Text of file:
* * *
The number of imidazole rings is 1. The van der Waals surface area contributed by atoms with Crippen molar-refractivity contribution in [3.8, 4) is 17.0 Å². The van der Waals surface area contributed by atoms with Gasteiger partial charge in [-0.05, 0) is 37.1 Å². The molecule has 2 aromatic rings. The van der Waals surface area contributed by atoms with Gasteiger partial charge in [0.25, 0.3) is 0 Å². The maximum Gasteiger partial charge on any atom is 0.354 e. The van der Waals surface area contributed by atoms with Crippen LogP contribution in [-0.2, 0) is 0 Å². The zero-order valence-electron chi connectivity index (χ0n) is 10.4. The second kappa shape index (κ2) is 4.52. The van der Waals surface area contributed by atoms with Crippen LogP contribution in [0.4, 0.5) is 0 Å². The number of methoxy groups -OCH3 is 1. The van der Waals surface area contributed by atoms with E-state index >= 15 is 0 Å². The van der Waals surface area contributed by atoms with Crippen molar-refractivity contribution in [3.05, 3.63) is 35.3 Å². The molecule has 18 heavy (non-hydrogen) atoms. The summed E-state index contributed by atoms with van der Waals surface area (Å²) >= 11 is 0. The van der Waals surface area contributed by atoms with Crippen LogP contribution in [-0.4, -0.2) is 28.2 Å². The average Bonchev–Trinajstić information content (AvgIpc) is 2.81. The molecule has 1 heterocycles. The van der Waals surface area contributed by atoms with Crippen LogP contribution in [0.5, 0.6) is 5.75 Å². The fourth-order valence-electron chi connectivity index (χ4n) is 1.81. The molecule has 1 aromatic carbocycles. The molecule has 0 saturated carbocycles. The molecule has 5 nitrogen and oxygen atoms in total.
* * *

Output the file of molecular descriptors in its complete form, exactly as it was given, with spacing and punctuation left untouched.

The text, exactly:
The number of imidazole rings is 1. The van der Waals surface area contributed by atoms with Crippen molar-refractivity contribution in [3.8, 4) is 17.0 Å². The van der Waals surface area contributed by atoms with Gasteiger partial charge in [-0.05, 0) is 37.1 Å². The molecule has 2 aromatic rings. The van der Waals surface area contributed by atoms with Gasteiger partial charge in [0.25, 0.3) is 0 Å². The maximum Gasteiger partial charge on any atom is 0.354 e. The van der Waals surface area contributed by atoms with Crippen LogP contribution in [-0.2, 0) is 0 Å². The zero-order valence-electron chi connectivity index (χ0n) is 10.4. The second kappa shape index (κ2) is 4.52. The van der Waals surface area contributed by atoms with Crippen LogP contribution in [0.4, 0.5) is 0 Å². The number of methoxy groups -OCH3 is 1. The van der Waals surface area contributed by atoms with E-state index >= 15 is 0 Å². The van der Waals surface area contributed by atoms with Crippen molar-refractivity contribution in [3.05, 3.63) is 35.3 Å². The molecule has 18 heavy (non-hydrogen) atoms. The summed E-state index contributed by atoms with van der Waals surface area (Å²) >= 11 is 0. The van der Waals surface area contributed by atoms with Crippen LogP contribution in [-0.4, -0.2) is 28.2 Å². The average Bonchev–Trinajstić information content (AvgIpc) is 2.81. The molecule has 1 heterocycles. The van der Waals surface area contributed by atoms with Crippen LogP contribution in [0.5, 0.6) is 5.75 Å². The fourth-order valence-electron chi connectivity index (χ4n) is 1.81. The molecule has 1 aromatic carbocycles. The molecule has 0 saturated carbocycles. The molecule has 5 nitrogen and oxygen atoms in total.